Story of Creation as Told By Theology and By Science eBook

This eBook from the Gutenberg Project consists of approximately 178 pages of information about Story of Creation as Told By Theology and By Science.
as an alternative to the Mosaic account assumes the very state of things which, when, alleged by Moses, they denounce as impossible.  The other part of this objection, which refers to the division of day and night, will be more advantageously discussed when we come to consider the actual accounts of the first and fourth days’ work.  It will then appear probable that the statements which Moses has made on this subject, instead of being indications of ignorance, are the result of a profound knowledge of the subject on which he was writing.

Next, it is alleged that Moses describes the firmament as a solid vault.[Footnote:  Essays and Reviews, p. 220.] “The work of the second day of creation is to erect the vault of heaven, which is represented as supporting an ocean of water above it.”  That the Greek and Latin translations in this place do seem to imply the idea of solidity seems indisputable; and from the Latin the word “firmament” has passed into our own language.  But there is no reason to think that the Hebrew word has any such meaning.  It is derived from a root signifying “to beat out—­to extend.” [Footnote:  May not this root, [Hebrew script], have some connexion with [Hebrew script], “to be light,” from which is derived the Aramaic “Raca” of Matt. v. 22?] The verb is often applied to the beating out of metals, but not always.  It is a new doctrine in etymology, that the meaning of a verbal noun is to be deduced from the nouns which often supply objects to its root, instead of from the meaning of the root itself.  But even if it can be shown that the word did originally involve such a meaning, that would be nothing to the purpose.  It would only be in the same case with a vast number of other words, which, though etymologically untrue, are habitually used without inconvenience, because they do convey to the minds of others the idea which we intend to convey, their etymology being lost sight of.  Probably, the very persons who bring forward the objection do sometimes use the word “firmament,” though they know the error which is involved in it.  Nor would they be any more accurate if they substituted for it the Saxon word “heaven,” since that also involves a scientific inaccuracy.  The word used by Moses was the commonly recognized name for the object of which he was writing; and no objection to his use of it can be maintained, unless it can be shown that in using it he rejected some other word equally intelligible to all, and which was at the same time etymologically correct.  But there is no ground for the assumption that any such word existed in the time of Moses or at any subsequent period.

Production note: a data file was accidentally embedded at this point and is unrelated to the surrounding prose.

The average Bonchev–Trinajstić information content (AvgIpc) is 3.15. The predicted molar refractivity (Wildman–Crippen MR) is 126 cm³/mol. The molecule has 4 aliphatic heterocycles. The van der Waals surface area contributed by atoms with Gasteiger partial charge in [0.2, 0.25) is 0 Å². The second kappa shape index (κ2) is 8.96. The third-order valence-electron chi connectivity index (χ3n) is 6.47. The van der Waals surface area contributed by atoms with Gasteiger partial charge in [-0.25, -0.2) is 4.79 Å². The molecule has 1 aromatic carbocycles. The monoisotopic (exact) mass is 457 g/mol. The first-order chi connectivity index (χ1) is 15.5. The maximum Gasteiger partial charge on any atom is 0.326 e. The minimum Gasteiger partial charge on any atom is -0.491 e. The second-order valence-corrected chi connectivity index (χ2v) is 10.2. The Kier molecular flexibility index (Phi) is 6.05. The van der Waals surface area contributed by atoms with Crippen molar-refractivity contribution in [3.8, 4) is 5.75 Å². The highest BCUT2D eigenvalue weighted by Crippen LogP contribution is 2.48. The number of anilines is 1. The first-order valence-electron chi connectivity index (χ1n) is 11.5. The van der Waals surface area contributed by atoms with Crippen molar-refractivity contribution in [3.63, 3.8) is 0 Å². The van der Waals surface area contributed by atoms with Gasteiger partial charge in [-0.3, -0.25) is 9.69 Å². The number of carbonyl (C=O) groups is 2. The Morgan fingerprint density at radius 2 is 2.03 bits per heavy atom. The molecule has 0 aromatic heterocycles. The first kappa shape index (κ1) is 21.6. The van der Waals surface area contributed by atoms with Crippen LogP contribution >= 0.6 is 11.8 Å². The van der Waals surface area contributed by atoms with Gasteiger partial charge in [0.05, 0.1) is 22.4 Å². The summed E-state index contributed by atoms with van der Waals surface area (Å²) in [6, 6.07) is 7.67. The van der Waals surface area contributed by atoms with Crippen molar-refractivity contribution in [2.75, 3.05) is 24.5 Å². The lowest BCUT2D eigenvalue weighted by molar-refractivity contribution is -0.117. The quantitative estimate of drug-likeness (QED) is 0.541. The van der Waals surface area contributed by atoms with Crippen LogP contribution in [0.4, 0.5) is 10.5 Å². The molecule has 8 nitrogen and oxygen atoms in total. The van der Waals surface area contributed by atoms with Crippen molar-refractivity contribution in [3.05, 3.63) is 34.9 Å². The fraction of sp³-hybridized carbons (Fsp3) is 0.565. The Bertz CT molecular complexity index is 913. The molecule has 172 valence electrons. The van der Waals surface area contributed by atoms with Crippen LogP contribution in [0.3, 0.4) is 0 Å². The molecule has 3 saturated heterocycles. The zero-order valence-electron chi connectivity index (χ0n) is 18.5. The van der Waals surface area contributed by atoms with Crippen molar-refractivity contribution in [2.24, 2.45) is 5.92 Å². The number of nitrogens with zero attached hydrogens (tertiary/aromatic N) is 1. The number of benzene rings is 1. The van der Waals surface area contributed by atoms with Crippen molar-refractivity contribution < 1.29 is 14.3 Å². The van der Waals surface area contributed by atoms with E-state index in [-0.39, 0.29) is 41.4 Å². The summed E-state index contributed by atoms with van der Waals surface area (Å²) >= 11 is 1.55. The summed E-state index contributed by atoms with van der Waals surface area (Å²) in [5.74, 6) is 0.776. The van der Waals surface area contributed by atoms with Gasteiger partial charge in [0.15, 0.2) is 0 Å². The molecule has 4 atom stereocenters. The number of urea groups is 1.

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Story of Creation as Told By Theology and By Science from Project Gutenberg. Public domain.
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